Mysteries remain about the fate of some of the accused, but there are also questions about some of their origins, and of course their motivations. The first to die was Girsel Simpsone, who may have been lynched by the inhabitants of the town.  Helen Guthrie was the last one of the half dozen or so witches who were judicially executed, in December1662, put to death in the Playfield, Forfar (on the site of present day Victoria Street).  The women (the first being Isobell Shyrie) were strangled, then burned in barrels of tar.  Others, like Janet Bertie and Helen Alexander, were banished from the burgh.  Margaret Guthrie and Elizabeth Guthrie, unlike the others, were from Montrose, and they were also lucky in that they managed to escape with their lives.  Their freedom was engineered by their brother, James Guthrie, who happened to be a lawyer based in Dundee.  In 1666 James also attempted to liberate the thirteen year old Janet Howatt, who happened to be the daughter of the executed Helen Guthrie. The Privy Council ordered a new trial, but there is no record that it ever took place. One of the most pertinent questions about the matter is whether Helen was related to Margaret and Elizabeth; there is no proof, though perhaps the actions of James Guthrie in trying to help Helen’s daughter would point towards some kinship.  There is also no evidence, sadly, to show whether young Janet was freed from prison.

 

Monday, 15 June 2015

The Bad Laird Ballumbie

Tradition loves a bad landowner more than those thousands of humdrum, half decent property owners who held sway over the land for centuries, or even those one or two lairds who were active benefactors for those whose lives they controlled.  But some 'bad lairds' have - regrettably and unjustly - fallen off the edge of public consciousness even at a local level, in places where they were rightly reviled and despised, which seems a bit of a shame.
    In an effort to redress this shocking historical injustice, I will endeavour to shine a light from time to time on odd characters whose downright nastiness merits a lasting memorial.  Heaven forfend that I or anyone else should attempt to rehabilitate these nasties.  I will let the facts speak for themselves, as far as they are known.  First up is the 16th century landed hooligan who bullied and terrorised the area east of Dundee for twenty solid years.  Step up, if you will, Henry Lovell of Ballumbie Castle.  The family had migrated from Hawick to Angus at an early date and traditionally provided Dundee with baillies and councillors, but this Lovell was a notorious bad seed.  Despite his notoriety, or possibly before his wickedness got into full swing, he  was knighted and incorporated into the Guildry of Dundee on 20th June 1559.   He was so feared locally that Claypotts Castle was built as a defence against his violence.  One of his first recorded victims was James Durham of nearby Pitkerro House, a douce man who professed to be 'ane sober and poor gentleman'.  Durham complained to the authorities that Lovell and his men frequently came to his house with the purpose of murdering him.  On the 23rd April, 1566, Ballumbie and eighteen henchmen came to Pitkerro House.  James Durham, luckily for him, was absent, but Lovell 'boisit' (threatened) his wife, then went into the barn and wounded a servant in the head with his sword.  Another servant had a staff broken over him.  Durham reported that he was scared to return to his house and said that Lovell had been swaggering about Dundee, boasting about persecuting him.  Lovell was apparently already well feared and notorious: what he had 'done to sindry utheris of the countre [was] notorslie knawin'.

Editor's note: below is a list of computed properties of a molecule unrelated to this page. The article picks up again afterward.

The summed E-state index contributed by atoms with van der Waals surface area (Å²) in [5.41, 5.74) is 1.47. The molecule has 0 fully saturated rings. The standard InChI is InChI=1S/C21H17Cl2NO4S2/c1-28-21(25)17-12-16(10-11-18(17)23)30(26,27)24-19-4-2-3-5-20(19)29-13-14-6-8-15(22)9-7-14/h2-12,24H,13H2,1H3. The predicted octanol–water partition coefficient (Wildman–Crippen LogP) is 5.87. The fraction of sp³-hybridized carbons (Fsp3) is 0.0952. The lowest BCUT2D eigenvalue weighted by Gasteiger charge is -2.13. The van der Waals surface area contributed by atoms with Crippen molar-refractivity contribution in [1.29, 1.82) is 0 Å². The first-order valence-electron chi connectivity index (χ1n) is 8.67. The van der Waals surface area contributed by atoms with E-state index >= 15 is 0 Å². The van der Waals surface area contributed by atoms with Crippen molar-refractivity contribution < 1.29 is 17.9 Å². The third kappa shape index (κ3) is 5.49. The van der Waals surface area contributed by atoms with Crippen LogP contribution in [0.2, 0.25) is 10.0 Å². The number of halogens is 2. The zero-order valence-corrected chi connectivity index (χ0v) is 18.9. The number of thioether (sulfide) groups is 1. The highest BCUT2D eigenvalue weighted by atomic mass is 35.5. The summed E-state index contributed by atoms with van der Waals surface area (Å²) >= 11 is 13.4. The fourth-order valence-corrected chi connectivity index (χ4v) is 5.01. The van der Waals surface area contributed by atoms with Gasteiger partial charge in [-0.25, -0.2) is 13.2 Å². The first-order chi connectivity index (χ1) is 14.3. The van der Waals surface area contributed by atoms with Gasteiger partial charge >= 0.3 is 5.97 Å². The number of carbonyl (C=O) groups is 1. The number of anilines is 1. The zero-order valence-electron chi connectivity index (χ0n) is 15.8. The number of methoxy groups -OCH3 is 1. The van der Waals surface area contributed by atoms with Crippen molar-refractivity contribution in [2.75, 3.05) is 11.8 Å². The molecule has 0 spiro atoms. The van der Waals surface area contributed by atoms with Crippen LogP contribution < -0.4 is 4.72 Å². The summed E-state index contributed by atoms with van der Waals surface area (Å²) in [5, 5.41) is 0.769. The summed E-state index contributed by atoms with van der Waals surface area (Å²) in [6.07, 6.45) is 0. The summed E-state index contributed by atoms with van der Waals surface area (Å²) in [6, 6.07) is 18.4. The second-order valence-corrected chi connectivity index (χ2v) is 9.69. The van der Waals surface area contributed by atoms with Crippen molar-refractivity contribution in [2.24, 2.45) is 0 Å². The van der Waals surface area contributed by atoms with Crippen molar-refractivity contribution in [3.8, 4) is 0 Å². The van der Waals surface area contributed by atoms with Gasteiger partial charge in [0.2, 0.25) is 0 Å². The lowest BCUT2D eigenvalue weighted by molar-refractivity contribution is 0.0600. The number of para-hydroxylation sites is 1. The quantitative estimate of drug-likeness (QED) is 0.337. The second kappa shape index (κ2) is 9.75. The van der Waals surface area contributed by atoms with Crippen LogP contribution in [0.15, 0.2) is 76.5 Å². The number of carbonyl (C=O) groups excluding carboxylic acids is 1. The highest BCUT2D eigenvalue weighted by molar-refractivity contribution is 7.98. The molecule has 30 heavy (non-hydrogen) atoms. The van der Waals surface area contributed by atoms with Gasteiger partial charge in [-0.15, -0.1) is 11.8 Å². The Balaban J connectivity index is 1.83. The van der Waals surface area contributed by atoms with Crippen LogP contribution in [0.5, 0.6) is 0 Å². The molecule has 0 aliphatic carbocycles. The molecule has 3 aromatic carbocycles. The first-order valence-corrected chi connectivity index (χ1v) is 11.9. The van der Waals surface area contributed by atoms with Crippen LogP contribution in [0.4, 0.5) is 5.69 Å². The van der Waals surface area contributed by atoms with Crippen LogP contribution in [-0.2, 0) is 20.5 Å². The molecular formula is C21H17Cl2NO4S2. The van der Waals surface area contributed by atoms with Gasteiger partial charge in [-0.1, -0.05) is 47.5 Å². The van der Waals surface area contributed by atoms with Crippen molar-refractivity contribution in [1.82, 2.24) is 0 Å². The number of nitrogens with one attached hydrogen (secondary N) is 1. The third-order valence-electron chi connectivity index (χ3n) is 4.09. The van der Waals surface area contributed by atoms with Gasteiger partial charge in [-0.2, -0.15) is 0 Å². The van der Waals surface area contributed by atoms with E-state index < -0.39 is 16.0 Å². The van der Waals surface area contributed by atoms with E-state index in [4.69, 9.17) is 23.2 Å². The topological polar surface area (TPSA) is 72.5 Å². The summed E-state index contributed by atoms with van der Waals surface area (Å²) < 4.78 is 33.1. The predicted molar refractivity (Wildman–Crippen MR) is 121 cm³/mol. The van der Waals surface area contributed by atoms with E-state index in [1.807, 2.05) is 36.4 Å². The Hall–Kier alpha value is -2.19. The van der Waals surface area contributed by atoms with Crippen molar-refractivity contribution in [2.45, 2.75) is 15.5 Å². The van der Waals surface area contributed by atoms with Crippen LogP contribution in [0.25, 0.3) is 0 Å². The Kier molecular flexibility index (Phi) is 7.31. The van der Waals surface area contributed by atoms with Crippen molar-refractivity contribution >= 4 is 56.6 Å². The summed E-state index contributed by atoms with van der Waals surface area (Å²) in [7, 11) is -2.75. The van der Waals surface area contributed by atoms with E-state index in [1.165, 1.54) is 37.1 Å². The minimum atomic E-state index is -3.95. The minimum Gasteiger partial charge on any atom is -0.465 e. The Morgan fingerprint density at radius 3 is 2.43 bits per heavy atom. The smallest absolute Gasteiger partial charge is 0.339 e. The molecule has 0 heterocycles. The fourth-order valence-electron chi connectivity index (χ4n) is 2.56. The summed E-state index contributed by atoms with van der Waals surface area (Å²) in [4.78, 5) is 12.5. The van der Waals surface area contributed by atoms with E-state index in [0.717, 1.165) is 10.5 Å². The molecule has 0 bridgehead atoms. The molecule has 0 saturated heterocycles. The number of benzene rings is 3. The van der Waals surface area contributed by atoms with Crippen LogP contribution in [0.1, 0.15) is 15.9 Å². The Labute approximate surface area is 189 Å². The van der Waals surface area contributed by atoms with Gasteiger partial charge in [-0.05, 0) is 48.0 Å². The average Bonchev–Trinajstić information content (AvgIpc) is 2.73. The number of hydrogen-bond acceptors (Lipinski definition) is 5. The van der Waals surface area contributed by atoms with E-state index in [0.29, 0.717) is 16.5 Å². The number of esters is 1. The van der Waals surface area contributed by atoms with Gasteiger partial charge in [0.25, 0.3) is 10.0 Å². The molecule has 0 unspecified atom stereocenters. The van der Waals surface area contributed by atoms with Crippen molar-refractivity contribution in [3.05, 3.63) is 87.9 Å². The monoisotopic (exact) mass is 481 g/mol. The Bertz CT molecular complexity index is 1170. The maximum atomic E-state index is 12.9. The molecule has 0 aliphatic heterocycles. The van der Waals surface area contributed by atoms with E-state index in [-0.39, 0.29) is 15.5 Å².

Another complainant was Lovell's own son John, who had often suffered from 'unnatural wrangs and injuries' committed by his father. In fact his grandfather Andrew Lovell had dispossessed Henry in favour of John.  Henry had frequently burnt John's growing corn, and in 1567 he injured his son's tenants and drove them off the land.  Lovell senior was summoned before the Privy Council, but he absconded from Edinburgh before his appearance.
    Ballumbie's most sustained raids were against the kirk lands of Monifieth, between 1565 and 1569.  The minister, Gilbert Gordin (or Gardin), said that on one occasion Lovell arrived with thirty men and expelled the tenants from the manse and the glebe.  He also knocked down houses, cut down trees and stole monies due to the kirk.  The Regent Moray heard complaints against the man when he came to Dundee in July 1569, and appointed the Laird of Dun to deal with Lovell.  But Dun reported that Lovell refused to leave Monifieth manse and let the minister return.  Two Dundonians also claimed protection from Lovell, and John Lovell was bound under the penalty of 2000 merks to keep his father within the law.  The wicked Lovell, however, carried on regardless.  In 1572 he stole four oxen belonging to one Thomas Schippert.  He was ordered again not to molest his son John and at the same time John, who had evidently lost all patience with him, was ordered not to attack his father.  The laird was 'was denunceit rebell and thairfor put in ward'. 
    The last record of the wayward laird was in 1575, when Lovell - now designated as Auld Ballumbie - harried the village of West Ferry.  Four houses were demolished, a woman named Helen Buchan was forcibly evicted, and harry knight was threatened with a sword.  The Lords Council adjourned the case to gather more evidence, but there is no further mention of wicked Henry Lovell in historical records.  The crumbling remains of the castle remain, though it quickly passed from the Lovell kindred to the Lyons of Aldbar, and later the Maule-Ramsays of Panmure.